“Our challenge contends that this is a major source, not a minor source of emissions,” said Taylor McKinnon, director of energy with the Grand Canyon Trust. “The state and its proponents have underestimated the pollution that would come from this plant.”
The company recently decided to retool its application to air quality regulators and will submit a revised design of the facility, which will kickstart another appeal process that will unfold in the months to come. McKinnon and environmental groups Center for Biological Diversity, the Southern Utah Wilderness Alliance and Moab-based Living Rivers see the move as a victory in a project that has numerous ramifications for the state and its residents.’
Victory; well, with a many Battles with the Devils to fight as those groups do… Read more about the coalition’s “request for agency action” challenging the Utah Department of Air Quality Board here. Good on you all.
As an andidote, even allowing that Jonathan Thompson at High Country News mused about a wilderness philosopher who presaged Google Street Views: “The utopian technologists topian technologists foresee a future for us in which distance is annihilated and anyone can transport himself anywhere, instantly,” wrote Ed Abbey in The Journey Home. “Big deal, Buckminster. To be everywhere at once is to be nowhere forever, if you ask me. That’s God’s job, not ours”…
You can find more here. If you haven’t seen some of these wild, wild, areas…go soon so you won’t have to see them in historical video form later. And read all the Ed Abbey books you can. :)
A bit of a personal note:
Back in the ‘70s and ‘80s, Mr. wd and I did a lot of backpacking all over Colorado, although more in the north. By the time we’d adopted two chirren, we did a lot of car-camping and day hikes all over eastern Utah and the southern West Slope of Colorado, a bit in northern New Mexico. To say that these areas have been important to our family, and to so many other Wilderness Lovers would be putting it mildly; rather: The Wilds were our church, the place where we found what many would call ‘the Hand of God, or: the Creator, in any event.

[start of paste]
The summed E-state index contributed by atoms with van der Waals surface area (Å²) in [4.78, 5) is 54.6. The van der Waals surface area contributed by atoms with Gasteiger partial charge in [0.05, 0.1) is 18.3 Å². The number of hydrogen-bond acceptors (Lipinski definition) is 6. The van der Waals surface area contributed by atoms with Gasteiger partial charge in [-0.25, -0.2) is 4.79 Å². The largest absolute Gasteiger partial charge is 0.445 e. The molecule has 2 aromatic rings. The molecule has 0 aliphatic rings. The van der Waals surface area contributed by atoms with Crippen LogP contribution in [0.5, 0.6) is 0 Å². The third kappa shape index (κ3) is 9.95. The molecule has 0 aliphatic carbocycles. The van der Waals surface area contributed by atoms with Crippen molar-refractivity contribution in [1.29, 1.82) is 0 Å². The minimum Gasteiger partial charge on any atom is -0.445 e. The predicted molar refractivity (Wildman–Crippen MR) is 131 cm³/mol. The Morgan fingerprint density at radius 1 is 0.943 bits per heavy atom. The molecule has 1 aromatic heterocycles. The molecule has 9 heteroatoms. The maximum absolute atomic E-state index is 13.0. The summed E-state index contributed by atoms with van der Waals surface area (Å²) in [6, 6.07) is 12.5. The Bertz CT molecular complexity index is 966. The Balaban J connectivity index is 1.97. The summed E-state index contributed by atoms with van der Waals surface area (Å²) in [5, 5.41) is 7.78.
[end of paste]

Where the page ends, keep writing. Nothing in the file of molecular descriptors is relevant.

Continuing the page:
The Wilds were also classrooms for not only our children, but ourselves as well. How many times did I wish I’d learned more geology, then came home to study at the local library? To understand the history of upthrust pieces of rock that once lay on the ocean floor, or underlay flat canyons that no longer held water? To witness whole ecosystems: water, soil, bird insect and plant life, and the four-leggeds who were part of them? Mr. wd even ‘Adopted’ a BLM Wilderness Study area, our own Menefee Mountain that’s on the east side of our home canyon, and we’d take folks on tour to the top, in hopes that they would understand how important keeping it wild and roadless was, and would support a Wilderness designation for it, contra Mountain States Legal Foundation’s push to reject it. Yes, Gale Norton’s folks. Menefee Mountain burned to ash at the end of June, 2012, you may remember. I expect it will be Wild again one day…
Anyway, these 800,000 acres that are slated to become a Dirty Energy National Sacrifice Area…are all places I love, even though I never ventured into the Slick Rock canyons (Ooohm Kiva Void…)
The Wilds are important…and just knowing they’re there and rather unspoiled are…a blessing beyond measure. My thanks to all the heroes: Abbey and Stewart Udall, John Muir, Teddy Roosevelt, Wallce Stegner, and so many others…
(cross-posted at Café-Babylon.net)